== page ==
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India and the UK also seek to double the bilateral trade in goods and services to about GBP 73.6 billion by 2030

By Nikhita Pais[1]

Trade relations between India and the United Kingdom date back to the establishment of the East India Company in 1600 and have only grown over these past years. Though the Britishers left India way back in 1947, their presence can still be experienced in various aspects of our day-to-day life in India. We are a land with over a hundred different spoken languages, yet united by a foreign language introduced to us by the West. Architectural structures, historical monuments, and train lines in different parts of the country – many of which date back to the Victorian Era.

To take this long-standing relationship between the two and to further extend it to the field of trade, the UK and India commenced negotiations on January 13, 2022, about a year ago, to establish a free trade agreement (FTA) between the two. As of January 2023, the total exports from India to the UK were valued at GBP 17.5 billion, while the exports from the UK to India were valued at GBP 12.1 billion[2].  Figure 1 below shows the statistical trade flows between UK and India:

Figure 1

Source: The Department for International Trade, UK[3]

Rounds of Negotiations

Even though the initial rounds of the negotiations have been concluded successfully, there is always a long way to go before a concrete and substantial agreement is implemented. The conclusion of the sixth round of negotiations was witnessed on December 16, 2022. During the talks, both countries settled on having an ‘early harvest scheme’ or a partial trade agreement to lower tariffs on small goods and ease rules for selected services such as textiles, leather goods, and footwear. Furthermore, subjects concerning the patent regime for pharmaceutical companies, work visas, and access to Indian movies are on the agenda.

India and UK have agreed on the UK-India Young Professionals Scheme, which permits individuals in the age group of 18-30 years to live and work in either country for up to a period of 2 years. While avoiding sensitive topics to move forward more effectively, the trade deal was limited to liberalizing 50 to 60 services from a total of 160. The round of talks discussed 26 policy areas concerning trade in goods and services — including financial services and telecommunications, investment, intellectual property, customs, sanitary and phytosanitary measures, technical barriers to trade, gender equality, sustainability, geographical indicators, and digital, small and medium enterprises, amongst others.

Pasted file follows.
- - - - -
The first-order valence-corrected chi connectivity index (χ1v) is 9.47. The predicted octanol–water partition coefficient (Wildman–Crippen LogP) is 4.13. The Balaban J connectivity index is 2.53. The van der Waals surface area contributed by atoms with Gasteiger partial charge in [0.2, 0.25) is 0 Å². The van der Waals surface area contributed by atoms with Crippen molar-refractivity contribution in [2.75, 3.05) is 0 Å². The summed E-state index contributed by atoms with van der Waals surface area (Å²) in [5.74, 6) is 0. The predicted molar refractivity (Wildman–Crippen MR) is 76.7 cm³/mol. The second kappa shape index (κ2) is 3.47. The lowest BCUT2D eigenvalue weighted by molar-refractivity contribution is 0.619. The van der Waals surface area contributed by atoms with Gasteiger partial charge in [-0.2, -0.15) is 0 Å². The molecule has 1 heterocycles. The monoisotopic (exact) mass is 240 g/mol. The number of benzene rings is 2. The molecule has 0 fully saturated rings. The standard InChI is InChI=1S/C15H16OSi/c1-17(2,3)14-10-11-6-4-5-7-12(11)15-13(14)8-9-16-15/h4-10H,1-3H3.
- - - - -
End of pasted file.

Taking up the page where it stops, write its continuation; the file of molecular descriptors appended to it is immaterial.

India is negotiating the agreement with the aim of boosting exports to the UK, especially in labour-intensive sectors such as textiles, leather, gems and jewellery. The UK, on the other hand, is seeking duty concessions on items such as Scotch whiskey and automobiles.

Benefits of the FTA

It is crucial to understand the FTA benefits that India and the UK strive to achieve. The deal is seen as creating enormous benefits for both countries, with the potential to boost bilateral trade by up to GBP 28 billion a year by 2035 and increase wages by up to GBP 3 billion across the UK[4].

The UK desperately needs new markets away from the European region to rejuvenate its typical target markets, benefiting from more (and more avid) consumers. Apart from rendering the expected natural boost to the bilateral trade between India and the UK, some of the other benefits of the FTA, as we see it, include providing market access to high-value products originating in the UK and providing increased opportunities for UK services and its investments.

The FTA would also reduce existing barriers to trade, empowering small and medium enterprises and providing them with a much-needed lift. Then again, with a reduction in trade barriers and greater access to investment opportunities in both the UK and India, we see this as an opening to increase capital spending in each other’s jurisdictions, thereby promoting more job prospects for the working classes. This would also result in higher wages being paid out. Furthermore, with an exchange of digital technology and know-how, the economies of India and the UK can expect tremendous growth. A modern and sustainable trade agenda would be promoted in both UK and India.

Strategic Plans